When discussing wedding plans with my client, I always ask if they would like a first look.   Most of the time, couples prefer to stick with tradition and opt not to see each other until the bride walks down the aisle.   Usually the discussion ends there after explaining the benefits and drawbacks.

So let’s get to the definition of a “first look”.   A first look is a private moment when a couple sees each other for the first time on their wedding day right before the ceremony.   It is a tradition that has been trending over the last couple of years and couples are breaking old norms to enjoy this moment.   But for couples that believe it is back luck to see your partner before the ceremony, an alternative option to the first look is available.

About a couple years ago, one of my clients asked if we could arrange for them to do a first prayer, while making sure they couldn’t see each other.     We were more than happy to help them create this moment and agreed to help.   Not sure if the term “First Prayer” is actually an industry term but for now let’s use it to describe the process.   First Prayer is when the couple gets together without seeing one other and hold hands for a prayer right before the ceremony.   This requires close coordination to ensure that the couple does not see each other and we typically blindfold both the bride and groom.   Once the couple begins the prayer, we capture portraits of them.  

Once those portraits were posted to our IG page, they became very popular.   In our pre-wedding meeting with our following clients for the year, we bought up the idea of the First Prayer and they agreed to it.  

Benefits of the First Prayer, is that it allows more portraits of the two you together in an intimate setting without seeing each other before the wedding ceremony.   You will still be able to get that moment of seeing each other for the first time at the ceremony, which generally still important for most couples.   You can choose the location for your first prayer, but you must keep the schedule in mind if you choose somewhere distant from either the bridal/groom suite.   If kept to a reduced amount of time (10 to 20 minutes), it can work well for a jam-packed day.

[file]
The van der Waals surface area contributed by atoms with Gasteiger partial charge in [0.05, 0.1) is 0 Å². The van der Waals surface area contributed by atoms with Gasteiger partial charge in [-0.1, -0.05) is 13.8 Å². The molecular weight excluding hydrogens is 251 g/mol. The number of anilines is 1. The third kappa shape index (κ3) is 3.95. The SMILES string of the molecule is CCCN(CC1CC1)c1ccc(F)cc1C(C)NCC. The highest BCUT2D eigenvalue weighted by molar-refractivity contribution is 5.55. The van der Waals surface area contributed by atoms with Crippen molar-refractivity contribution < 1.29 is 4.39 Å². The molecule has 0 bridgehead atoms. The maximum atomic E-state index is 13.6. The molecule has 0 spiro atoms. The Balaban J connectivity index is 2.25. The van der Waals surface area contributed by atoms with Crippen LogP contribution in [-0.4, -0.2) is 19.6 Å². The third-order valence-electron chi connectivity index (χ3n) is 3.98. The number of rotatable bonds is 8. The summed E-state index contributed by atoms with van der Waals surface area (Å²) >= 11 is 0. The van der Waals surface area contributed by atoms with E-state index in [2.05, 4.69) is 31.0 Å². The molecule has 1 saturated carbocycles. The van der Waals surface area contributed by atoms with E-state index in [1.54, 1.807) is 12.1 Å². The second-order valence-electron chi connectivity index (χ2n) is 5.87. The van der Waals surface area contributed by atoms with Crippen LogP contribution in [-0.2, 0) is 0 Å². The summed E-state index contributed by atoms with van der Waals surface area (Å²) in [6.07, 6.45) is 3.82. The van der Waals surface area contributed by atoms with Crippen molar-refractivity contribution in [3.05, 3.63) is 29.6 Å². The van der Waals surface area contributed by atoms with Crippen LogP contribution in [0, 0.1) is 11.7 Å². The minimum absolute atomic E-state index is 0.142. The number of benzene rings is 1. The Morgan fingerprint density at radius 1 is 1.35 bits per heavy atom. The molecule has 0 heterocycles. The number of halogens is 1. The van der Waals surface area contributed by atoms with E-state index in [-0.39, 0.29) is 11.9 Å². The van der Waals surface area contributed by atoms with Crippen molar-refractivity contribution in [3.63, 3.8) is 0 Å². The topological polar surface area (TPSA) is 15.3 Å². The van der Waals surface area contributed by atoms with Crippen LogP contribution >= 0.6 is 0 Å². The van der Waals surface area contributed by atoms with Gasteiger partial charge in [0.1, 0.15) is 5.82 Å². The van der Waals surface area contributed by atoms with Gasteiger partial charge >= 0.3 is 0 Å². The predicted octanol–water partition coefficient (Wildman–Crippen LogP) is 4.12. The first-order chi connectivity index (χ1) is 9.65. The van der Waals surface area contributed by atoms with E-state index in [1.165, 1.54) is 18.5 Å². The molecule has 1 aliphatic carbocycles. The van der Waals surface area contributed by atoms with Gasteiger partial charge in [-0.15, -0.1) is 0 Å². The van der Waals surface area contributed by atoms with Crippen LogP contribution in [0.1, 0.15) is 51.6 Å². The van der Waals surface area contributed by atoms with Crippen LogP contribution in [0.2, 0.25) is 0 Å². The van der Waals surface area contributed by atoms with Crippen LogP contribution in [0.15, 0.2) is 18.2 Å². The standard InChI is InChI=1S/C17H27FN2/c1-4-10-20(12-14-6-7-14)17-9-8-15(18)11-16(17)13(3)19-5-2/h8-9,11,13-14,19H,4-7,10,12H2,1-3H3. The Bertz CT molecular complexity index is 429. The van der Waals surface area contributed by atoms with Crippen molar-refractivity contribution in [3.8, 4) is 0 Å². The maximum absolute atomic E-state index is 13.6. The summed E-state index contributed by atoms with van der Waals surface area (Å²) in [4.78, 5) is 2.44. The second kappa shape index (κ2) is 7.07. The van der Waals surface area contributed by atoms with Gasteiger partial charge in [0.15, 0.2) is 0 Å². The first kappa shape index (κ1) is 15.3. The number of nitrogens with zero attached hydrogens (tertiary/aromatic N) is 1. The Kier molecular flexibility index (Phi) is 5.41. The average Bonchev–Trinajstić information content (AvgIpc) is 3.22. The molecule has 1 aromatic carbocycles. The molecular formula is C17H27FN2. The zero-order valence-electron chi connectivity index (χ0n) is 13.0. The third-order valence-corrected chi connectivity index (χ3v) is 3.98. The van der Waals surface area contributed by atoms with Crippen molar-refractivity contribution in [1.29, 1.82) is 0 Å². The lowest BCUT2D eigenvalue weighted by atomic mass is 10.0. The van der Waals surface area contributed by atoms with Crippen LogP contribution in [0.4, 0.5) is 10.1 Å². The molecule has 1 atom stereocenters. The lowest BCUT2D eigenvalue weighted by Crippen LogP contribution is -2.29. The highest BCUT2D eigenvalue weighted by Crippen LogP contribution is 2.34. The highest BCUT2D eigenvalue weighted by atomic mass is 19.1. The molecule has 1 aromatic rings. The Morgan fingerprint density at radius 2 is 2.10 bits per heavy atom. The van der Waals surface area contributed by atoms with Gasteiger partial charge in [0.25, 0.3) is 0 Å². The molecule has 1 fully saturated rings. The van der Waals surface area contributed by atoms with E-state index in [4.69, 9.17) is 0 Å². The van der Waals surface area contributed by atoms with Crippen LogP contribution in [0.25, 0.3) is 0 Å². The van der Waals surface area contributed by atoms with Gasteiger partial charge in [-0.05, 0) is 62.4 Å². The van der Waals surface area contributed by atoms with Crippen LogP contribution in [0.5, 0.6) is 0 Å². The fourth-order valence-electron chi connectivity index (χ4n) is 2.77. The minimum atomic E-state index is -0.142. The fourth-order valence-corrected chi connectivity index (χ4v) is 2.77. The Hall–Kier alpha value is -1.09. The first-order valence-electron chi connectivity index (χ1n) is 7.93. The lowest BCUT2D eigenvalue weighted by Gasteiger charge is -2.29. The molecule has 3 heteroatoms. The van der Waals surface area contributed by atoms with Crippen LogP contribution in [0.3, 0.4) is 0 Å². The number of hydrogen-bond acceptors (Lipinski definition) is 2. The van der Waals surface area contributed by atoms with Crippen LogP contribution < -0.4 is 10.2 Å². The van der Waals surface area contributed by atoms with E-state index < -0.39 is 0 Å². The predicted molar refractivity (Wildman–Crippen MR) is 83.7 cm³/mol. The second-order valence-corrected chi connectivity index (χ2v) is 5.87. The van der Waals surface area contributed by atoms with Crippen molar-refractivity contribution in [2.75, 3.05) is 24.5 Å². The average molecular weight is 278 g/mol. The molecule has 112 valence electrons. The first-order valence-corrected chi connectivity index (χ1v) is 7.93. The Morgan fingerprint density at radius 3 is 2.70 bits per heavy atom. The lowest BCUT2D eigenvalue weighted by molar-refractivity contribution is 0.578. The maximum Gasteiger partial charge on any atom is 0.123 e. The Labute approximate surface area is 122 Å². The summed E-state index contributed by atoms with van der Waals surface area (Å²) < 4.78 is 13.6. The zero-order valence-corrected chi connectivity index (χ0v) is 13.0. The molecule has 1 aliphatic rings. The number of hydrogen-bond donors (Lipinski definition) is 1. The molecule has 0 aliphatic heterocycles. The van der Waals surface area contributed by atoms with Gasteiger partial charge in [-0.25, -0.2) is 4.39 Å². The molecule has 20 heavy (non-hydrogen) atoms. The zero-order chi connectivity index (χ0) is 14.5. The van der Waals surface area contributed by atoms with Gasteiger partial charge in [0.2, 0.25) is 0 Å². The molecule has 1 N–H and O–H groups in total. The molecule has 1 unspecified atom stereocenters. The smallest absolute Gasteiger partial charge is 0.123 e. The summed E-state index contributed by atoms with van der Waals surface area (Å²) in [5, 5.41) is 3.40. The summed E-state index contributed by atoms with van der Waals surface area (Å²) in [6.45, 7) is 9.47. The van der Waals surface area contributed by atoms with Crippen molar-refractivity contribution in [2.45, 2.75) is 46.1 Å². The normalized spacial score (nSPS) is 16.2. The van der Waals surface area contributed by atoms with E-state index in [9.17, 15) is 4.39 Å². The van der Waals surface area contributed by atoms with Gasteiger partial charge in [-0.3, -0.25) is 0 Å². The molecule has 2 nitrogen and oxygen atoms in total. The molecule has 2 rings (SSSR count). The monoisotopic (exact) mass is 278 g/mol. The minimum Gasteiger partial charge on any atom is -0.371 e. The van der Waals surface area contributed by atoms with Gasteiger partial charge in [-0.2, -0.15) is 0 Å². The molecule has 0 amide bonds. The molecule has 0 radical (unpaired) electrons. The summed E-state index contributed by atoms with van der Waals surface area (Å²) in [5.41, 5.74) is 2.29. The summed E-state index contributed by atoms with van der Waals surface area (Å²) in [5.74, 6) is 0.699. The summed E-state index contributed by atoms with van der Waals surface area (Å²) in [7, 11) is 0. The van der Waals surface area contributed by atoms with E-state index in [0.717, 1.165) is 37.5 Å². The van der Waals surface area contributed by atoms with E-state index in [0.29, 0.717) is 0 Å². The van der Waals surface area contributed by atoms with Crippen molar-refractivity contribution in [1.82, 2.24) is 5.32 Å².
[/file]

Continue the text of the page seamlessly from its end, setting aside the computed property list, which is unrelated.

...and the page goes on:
Some of the drawbacks of a First Prayer is that if your wedding day runs late, you will lose out on time and that means less time for portraits and all of the key activities ends up being shortened or cut out of the day.   Unlike a first look, you may miss an opportunity to get in some family formal portraits before the ceremony, which allows you to enjoy your cocktail hour. You may need to get a little touch up of your hair and makeup before the ceremony due to high emotions from this event.   If you decide to have a First Prayer outdoors, your dress may get dirty due to the risk of picking up dust, dirt or leaves. As photographers, we will try our best to keep you protected from the outside elements but there are elements that slip through the cracks.  

In general, if you want to mimic a moment similar to the First Look without actually seeing each other, First Prayer is certainly a good option to consider.   Of course this option would work best for couples that are religious and believes in the power of prayer.   For couples who are spiritual or non-believers, you can also share a similar experience without having to pray.  



Camera Used: Sony A7 Series (A7II, A7S, & A7III)  

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